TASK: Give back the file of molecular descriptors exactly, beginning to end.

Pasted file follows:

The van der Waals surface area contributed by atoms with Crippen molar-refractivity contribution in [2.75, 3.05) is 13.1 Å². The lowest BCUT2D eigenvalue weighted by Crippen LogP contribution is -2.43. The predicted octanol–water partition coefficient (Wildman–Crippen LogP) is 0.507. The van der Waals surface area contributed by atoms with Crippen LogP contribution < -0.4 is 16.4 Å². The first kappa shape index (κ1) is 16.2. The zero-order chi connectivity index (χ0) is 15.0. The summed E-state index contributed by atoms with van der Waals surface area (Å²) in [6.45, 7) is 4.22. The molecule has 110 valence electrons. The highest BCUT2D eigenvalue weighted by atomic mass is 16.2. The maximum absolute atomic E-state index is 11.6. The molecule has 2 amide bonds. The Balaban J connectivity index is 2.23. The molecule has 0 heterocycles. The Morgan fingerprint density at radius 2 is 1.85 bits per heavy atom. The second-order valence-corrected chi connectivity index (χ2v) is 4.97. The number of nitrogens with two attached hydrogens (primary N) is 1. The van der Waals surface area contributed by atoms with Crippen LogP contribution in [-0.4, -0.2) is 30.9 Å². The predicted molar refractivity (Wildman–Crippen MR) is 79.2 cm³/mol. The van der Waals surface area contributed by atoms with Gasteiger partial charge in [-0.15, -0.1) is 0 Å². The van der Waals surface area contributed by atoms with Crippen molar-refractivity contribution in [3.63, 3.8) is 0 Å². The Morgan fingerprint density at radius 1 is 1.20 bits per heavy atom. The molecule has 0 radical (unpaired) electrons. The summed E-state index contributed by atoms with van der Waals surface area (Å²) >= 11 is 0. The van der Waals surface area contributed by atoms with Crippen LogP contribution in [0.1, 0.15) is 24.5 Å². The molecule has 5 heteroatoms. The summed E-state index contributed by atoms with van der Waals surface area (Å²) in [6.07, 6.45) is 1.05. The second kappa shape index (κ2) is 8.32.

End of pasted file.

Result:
The van der Waals surface area contributed by atoms with Crippen molar-refractivity contribution in [2.75, 3.05) is 13.1 Å². The lowest BCUT2D eigenvalue weighted by Crippen LogP contribution is -2.43. The predicted octanol–water partition coefficient (Wildman–Crippen LogP) is 0.507. The van der Waals surface area contributed by atoms with Crippen LogP contribution < -0.4 is 16.4 Å². The first kappa shape index (κ1) is 16.2. The zero-order chi connectivity index (χ0) is 15.0. The summed E-state index contributed by atoms with van der Waals surface area (Å²) in [6.45, 7) is 4.22. The molecule has 110 valence electrons. The highest BCUT2D eigenvalue weighted by atomic mass is 16.2. The maximum absolute atomic E-state index is 11.6. The molecule has 2 amide bonds. The Balaban J connectivity index is 2.23. The molecule has 0 heterocycles. The Morgan fingerprint density at radius 2 is 1.85 bits per heavy atom. The second-order valence-corrected chi connectivity index (χ2v) is 4.97. The number of nitrogens with two attached hydrogens (primary N) is 1. The van der Waals surface area contributed by atoms with Crippen LogP contribution in [-0.4, -0.2) is 30.9 Å². The predicted molar refractivity (Wildman–Crippen MR) is 79.2 cm³/mol. The van der Waals surface area contributed by atoms with Gasteiger partial charge in [-0.15, -0.1) is 0 Å². The van der Waals surface area contributed by atoms with Crippen molar-refractivity contribution in [3.63, 3.8) is 0 Å². The Morgan fingerprint density at radius 1 is 1.20 bits per heavy atom. The molecule has 0 radical (unpaired) electrons. The summed E-state index contributed by atoms with van der Waals surface area (Å²) >= 11 is 0. The van der Waals surface area contributed by atoms with Crippen LogP contribution in [0.1, 0.15) is 24.5 Å². The molecule has 5 heteroatoms. The summed E-state index contributed by atoms with van der Waals surface area (Å²) in [6.07, 6.45) is 1.05. The second kappa shape index (κ2) is 8.32.